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Billions of IoT devices will need to communicate with each other in a wireless fashion in the future. Thus, new antenna designs, which perform irrespective of their orientation and position, and can be mass manufactured at lower costs are required. This work presents the theory and design of antennas with near isotropic radiation performance which can be additively manufactured on the packaging of the circuits.
Thursday, July 30, 2020, 18:00
- 20:00
https://kaust.zoom.us/j/91824151108
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Frequency-reconfigurable RF components are highly desired in a wireless system because a single frequency-reconfigurable RF component can replace multiple RF components to reduce the size, cost, and weight. Typically, the reconfigurable RF components are realized using capacitive varactors, PIN diodes, or MEMS switches, which are expensive, require tedious soldering steps, and are rigid and thus non-compatible with futuristic applications of flexible and wearable electronics. In this work, we have demonstrated vanadium dioxide (VO₂) based RF switches that have been realized through additive manufacturing technologies (inkjet printing and screen printing), which dramatically brings the cost down to a few cents. Also, no soldering or additional attachment step is required as the switch can be simply printed on the RF component. The printed VO₂ switches are configured in two types (shunt configuration and series configuration) where both types have been characterized with two activation mechanisms (thermal activation and electrical activation) up to 40 GHz. The measured insertion loss of 1-3 dB, isolation of 20-30 dB, and switching speed of 400 ns is comparable to other non-printed and expensive RF switches. Moreover, as an application for the printed VO₂ switches, a fully printed frequency reconfigurable filter has also been designed in this work.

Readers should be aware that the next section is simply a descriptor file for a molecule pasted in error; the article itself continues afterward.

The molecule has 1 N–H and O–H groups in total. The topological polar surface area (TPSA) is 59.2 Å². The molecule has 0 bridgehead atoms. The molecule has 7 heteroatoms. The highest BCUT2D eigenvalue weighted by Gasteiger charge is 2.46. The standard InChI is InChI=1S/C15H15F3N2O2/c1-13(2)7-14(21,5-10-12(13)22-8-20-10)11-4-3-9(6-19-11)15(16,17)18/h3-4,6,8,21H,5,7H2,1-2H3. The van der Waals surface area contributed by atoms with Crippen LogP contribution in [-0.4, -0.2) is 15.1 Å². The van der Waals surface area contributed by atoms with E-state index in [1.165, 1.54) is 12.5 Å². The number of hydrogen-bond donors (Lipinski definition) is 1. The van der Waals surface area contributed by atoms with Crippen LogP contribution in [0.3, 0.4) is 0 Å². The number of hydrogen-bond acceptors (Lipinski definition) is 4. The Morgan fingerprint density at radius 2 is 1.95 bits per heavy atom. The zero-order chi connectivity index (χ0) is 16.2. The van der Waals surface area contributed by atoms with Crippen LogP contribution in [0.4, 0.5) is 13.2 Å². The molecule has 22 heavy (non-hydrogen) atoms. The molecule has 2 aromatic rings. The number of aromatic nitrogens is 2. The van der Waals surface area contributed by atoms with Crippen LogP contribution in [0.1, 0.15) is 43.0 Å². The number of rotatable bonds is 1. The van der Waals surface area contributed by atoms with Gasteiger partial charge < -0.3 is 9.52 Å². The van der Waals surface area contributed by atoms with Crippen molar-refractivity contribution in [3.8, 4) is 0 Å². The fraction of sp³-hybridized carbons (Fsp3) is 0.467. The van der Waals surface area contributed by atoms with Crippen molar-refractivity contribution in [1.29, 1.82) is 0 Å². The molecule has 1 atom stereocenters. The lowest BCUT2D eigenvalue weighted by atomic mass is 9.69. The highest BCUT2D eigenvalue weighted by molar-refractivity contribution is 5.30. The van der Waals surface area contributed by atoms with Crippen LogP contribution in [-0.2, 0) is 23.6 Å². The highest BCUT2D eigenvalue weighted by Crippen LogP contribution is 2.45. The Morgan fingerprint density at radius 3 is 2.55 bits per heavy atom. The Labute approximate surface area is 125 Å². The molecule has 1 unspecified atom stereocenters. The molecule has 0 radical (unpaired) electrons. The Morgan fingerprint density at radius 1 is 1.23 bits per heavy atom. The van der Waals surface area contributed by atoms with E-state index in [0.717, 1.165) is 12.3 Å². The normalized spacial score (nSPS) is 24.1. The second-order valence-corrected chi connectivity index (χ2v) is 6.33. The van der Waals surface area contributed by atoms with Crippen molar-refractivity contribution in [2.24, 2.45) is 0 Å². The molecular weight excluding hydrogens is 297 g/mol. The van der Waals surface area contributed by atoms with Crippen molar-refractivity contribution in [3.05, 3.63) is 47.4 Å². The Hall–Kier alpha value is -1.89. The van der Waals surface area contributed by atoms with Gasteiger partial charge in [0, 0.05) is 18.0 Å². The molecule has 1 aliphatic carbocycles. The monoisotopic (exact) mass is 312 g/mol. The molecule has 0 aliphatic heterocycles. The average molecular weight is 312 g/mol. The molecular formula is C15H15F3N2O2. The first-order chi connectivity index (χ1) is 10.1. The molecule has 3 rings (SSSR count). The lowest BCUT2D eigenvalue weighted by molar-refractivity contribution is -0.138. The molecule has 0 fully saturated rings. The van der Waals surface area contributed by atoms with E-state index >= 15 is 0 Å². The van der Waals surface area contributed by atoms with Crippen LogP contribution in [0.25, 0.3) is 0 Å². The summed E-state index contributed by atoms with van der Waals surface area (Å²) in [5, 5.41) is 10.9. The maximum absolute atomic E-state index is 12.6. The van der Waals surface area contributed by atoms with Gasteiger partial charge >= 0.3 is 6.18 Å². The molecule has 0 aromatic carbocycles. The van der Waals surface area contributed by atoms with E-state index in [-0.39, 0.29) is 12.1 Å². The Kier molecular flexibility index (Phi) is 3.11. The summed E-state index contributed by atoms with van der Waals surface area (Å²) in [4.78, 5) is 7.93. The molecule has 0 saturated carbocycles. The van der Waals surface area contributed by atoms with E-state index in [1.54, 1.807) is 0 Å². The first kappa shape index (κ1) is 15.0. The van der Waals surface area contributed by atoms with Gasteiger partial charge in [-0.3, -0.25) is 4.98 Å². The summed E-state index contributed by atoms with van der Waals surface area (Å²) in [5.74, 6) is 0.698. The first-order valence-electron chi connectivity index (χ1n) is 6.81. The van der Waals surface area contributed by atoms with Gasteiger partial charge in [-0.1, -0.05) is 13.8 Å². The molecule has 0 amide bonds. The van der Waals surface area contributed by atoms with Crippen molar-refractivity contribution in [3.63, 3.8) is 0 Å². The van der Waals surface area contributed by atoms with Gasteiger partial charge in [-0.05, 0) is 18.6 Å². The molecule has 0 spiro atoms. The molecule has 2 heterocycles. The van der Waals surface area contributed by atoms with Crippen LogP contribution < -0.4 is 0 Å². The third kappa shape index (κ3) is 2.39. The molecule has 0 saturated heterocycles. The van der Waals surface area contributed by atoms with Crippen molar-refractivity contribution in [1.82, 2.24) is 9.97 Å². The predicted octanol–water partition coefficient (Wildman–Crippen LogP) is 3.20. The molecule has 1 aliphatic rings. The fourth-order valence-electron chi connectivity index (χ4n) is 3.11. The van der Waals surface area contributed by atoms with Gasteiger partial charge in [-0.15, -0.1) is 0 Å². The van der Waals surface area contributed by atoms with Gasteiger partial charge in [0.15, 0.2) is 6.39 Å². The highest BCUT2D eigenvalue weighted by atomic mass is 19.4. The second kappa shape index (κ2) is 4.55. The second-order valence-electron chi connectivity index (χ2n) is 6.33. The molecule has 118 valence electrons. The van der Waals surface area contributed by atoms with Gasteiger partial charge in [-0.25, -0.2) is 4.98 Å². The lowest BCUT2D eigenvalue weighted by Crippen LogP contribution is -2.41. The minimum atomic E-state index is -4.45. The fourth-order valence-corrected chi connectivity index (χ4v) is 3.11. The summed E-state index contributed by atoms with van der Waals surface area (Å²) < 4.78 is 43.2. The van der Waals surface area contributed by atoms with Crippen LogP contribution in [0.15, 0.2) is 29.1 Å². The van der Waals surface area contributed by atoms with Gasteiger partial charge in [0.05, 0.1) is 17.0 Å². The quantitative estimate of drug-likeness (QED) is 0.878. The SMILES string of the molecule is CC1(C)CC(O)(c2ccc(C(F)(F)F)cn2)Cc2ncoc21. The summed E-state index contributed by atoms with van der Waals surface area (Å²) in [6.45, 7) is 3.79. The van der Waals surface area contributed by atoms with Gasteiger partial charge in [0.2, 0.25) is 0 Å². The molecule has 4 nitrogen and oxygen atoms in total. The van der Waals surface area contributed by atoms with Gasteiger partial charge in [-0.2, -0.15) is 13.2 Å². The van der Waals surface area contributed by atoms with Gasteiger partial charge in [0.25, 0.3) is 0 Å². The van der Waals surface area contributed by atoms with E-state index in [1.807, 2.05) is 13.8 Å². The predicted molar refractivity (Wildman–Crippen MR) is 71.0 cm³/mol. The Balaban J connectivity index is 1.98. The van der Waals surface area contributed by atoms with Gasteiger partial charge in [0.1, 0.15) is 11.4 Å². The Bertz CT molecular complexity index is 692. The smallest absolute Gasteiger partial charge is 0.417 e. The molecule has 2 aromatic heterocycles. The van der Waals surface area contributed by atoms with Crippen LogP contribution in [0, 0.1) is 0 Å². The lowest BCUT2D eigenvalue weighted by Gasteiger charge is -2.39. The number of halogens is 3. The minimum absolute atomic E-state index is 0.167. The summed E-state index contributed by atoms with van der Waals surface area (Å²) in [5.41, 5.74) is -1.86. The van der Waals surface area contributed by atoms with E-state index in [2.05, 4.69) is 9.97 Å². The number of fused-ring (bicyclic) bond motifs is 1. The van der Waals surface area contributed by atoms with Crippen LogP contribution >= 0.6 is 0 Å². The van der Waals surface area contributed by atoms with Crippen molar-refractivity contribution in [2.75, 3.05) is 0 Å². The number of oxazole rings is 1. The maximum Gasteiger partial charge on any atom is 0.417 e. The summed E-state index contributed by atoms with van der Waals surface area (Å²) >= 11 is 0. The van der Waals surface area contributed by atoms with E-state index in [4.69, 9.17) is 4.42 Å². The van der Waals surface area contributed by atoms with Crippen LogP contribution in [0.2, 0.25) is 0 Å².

Prof. Fan Yang, Electronic Engineering Department, Tsinghua University, China
Thursday, November 28, 2019, 13:00
- 14:00
Building 2, Level 5, Room 5220
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This seminar will review the development of electromagnetic surfaces, as well as state-of-the-art concepts and designs. Detailed presentations will be provided on their unique electromagnetic features. Furthermore, a wealth of practical examples will be presented to illustrate promising applications of the surface electromagnetics in microwaves and optics.
Thursday, November 07, 2019, 16:30
- 19:00
Building 3, Level 5, Room 5220
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Modern industries are adapting smart ways of monitoring their processes to ensure smooth operations. Sensors capable of early detection of a problem are becoming the norm in industrial processes.  This is key to the development of the “Internet of Things” (IoT), in which billions of interconnected devices will work together to make smart decisions. Sensors that can detect and communicate the process information are essential ingredients of any IoT-enabled network. Since billions of such sensor nodes will be required in the future, the low cost will be an important feature for these devices. Consistent with the above-mentioned trends, the oil industry is also adapting smart monitoring and actuation mechanisms for its day-to-day operations.  This thesis is focused on developing low-cost sensors, which can increase oil production efficiency through real-time monitoring of oil wells and also help in the safe transport of oil products from the wells to the refineries.